In this paper, we describe the principles of an imaging technique that produces a map of the mechanical response of an object to a force applied at each point. The method uses ultrasound radiation force to remotely exert a localized oscillating stress field at a desired frequency within (or on the surface of) an object. Harmonic radiation force is produced by mixing two ultrasound beams of different frequencies at their focal point. The resulting radiation force occurs at the difference and the sum of the two frequencies. In response to this force, a part of the object vibrates. The size of this part and the motion pattern depend on object viscoelastic and reflection characteristics. The acoustic field resulting from object vibration at the difference frequency, which we refer to as “acoustic emissions,” is detected by a sensitive hydrophone and used to form the image of the object that represents magnitude or phase or frequency content of the signal at each point over a raster scanned region. This method benefits from the high spatial definition of ultrasound radiation force and high motion‐detection sensitivity offered by the hydrophone. The images have no speckle and are of high contrast. We call this technique ultrasound‐stimulated vibroacoustography (USVA). The method has been applied to imaging lesions in breast, detection of calcification in vessels, detection of brachytherapy seeds in prostate, and modal vibration of vessels. Educational Objectives: 1. Understand radiation pressure. 2. Understand vibro‐acoustography. 3. Understand possible applications of vibro‐acoustography in Medical Imaging.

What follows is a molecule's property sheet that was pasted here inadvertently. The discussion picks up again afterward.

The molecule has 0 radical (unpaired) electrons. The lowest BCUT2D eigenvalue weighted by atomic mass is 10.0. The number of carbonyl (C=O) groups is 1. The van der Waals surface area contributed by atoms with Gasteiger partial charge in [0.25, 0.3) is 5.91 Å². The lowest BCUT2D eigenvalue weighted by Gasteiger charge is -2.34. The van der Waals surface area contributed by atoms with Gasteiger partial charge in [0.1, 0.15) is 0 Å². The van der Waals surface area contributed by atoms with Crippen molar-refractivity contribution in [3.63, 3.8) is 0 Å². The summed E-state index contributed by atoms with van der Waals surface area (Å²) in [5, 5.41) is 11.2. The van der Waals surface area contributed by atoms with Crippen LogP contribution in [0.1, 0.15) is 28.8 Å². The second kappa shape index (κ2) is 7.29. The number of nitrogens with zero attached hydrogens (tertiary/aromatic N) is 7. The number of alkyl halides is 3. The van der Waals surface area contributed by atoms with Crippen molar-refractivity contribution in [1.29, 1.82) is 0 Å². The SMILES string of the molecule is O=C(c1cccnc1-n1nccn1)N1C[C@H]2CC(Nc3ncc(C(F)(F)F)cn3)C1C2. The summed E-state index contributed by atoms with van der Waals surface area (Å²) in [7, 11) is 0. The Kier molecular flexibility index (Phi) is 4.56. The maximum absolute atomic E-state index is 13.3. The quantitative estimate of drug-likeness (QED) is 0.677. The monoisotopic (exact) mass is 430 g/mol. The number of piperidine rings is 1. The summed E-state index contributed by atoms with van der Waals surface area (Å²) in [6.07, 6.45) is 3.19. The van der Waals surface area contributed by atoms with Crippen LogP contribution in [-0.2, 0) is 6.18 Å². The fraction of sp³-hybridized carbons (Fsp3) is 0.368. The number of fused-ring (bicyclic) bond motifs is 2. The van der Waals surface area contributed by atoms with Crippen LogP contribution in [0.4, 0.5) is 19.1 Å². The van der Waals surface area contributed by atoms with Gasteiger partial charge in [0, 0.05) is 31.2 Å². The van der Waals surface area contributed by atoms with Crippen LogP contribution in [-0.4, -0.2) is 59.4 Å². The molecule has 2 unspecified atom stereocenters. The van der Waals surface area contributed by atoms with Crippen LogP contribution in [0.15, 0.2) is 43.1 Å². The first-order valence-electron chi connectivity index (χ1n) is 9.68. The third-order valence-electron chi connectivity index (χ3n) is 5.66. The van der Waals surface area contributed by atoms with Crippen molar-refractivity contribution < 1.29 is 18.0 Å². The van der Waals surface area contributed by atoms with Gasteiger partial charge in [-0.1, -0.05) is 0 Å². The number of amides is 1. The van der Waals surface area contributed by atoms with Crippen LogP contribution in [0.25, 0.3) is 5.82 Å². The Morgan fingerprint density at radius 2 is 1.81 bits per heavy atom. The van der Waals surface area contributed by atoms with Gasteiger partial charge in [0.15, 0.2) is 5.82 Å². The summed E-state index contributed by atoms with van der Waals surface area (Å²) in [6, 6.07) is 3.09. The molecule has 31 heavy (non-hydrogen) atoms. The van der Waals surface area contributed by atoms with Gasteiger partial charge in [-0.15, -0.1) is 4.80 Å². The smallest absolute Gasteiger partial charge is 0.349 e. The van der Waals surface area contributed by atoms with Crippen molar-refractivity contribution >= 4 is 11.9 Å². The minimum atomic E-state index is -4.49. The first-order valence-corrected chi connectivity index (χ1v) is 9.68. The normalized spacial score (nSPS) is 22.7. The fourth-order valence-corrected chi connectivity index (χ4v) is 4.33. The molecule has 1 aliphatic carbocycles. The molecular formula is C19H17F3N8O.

|Original language||English (US)|
|Number of pages||2|
|State||Published - Jun 2007|
ASJC Scopus subject areas
- Radiology Nuclear Medicine and imaging